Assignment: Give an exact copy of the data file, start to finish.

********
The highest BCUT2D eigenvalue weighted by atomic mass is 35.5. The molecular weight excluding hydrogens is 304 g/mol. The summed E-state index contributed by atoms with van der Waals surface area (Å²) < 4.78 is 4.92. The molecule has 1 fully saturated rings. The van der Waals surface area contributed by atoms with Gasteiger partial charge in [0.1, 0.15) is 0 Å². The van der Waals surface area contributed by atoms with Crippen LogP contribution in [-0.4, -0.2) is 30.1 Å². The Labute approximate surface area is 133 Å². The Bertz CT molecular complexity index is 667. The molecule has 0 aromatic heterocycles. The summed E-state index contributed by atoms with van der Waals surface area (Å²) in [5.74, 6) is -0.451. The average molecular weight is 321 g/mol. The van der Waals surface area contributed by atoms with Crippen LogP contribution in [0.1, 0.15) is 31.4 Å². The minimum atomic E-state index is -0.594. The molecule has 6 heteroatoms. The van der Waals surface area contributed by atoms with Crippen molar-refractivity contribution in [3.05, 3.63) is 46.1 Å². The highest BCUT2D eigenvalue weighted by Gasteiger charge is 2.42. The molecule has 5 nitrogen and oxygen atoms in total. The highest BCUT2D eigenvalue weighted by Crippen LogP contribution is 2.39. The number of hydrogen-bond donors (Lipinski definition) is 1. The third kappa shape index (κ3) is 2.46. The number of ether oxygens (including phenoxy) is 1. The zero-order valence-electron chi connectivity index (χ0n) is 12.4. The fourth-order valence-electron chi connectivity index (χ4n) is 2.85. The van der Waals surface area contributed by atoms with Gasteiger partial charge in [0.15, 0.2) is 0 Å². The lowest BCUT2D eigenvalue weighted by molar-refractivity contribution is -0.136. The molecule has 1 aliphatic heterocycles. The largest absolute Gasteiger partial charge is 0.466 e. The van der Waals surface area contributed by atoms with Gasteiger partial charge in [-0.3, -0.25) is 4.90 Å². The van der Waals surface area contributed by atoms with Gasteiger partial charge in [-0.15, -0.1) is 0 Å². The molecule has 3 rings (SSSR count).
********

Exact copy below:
The highest BCUT2D eigenvalue weighted by atomic mass is 35.5. The molecular weight excluding hydrogens is 304 g/mol. The summed E-state index contributed by atoms with van der Waals surface area (Å²) < 4.78 is 4.92. The molecule has 1 fully saturated rings. The van der Waals surface area contributed by atoms with Gasteiger partial charge in [0.1, 0.15) is 0 Å². The van der Waals surface area contributed by atoms with Crippen LogP contribution in [-0.4, -0.2) is 30.1 Å². The Labute approximate surface area is 133 Å². The Bertz CT molecular complexity index is 667. The molecule has 0 aromatic heterocycles. The summed E-state index contributed by atoms with van der Waals surface area (Å²) in [5.74, 6) is -0.451. The average molecular weight is 321 g/mol. The van der Waals surface area contributed by atoms with Crippen LogP contribution in [0.1, 0.15) is 31.4 Å². The minimum atomic E-state index is -0.594. The molecule has 6 heteroatoms. The van der Waals surface area contributed by atoms with Crippen molar-refractivity contribution in [3.05, 3.63) is 46.1 Å². The highest BCUT2D eigenvalue weighted by Gasteiger charge is 2.42. The molecule has 5 nitrogen and oxygen atoms in total. The highest BCUT2D eigenvalue weighted by Crippen LogP contribution is 2.39. The number of hydrogen-bond donors (Lipinski definition) is 1. The third kappa shape index (κ3) is 2.46. The number of ether oxygens (including phenoxy) is 1. The zero-order valence-electron chi connectivity index (χ0n) is 12.4. The fourth-order valence-electron chi connectivity index (χ4n) is 2.85. The van der Waals surface area contributed by atoms with Gasteiger partial charge in [0.15, 0.2) is 0 Å². The lowest BCUT2D eigenvalue weighted by molar-refractivity contribution is -0.136. The molecule has 1 aliphatic heterocycles. The largest absolute Gasteiger partial charge is 0.466 e. The van der Waals surface area contributed by atoms with Gasteiger partial charge in [-0.3, -0.25) is 4.90 Å². The van der Waals surface area contributed by atoms with Gasteiger partial charge in [-0.15, -0.1) is 0 Å². The molecule has 3 rings (SSSR count).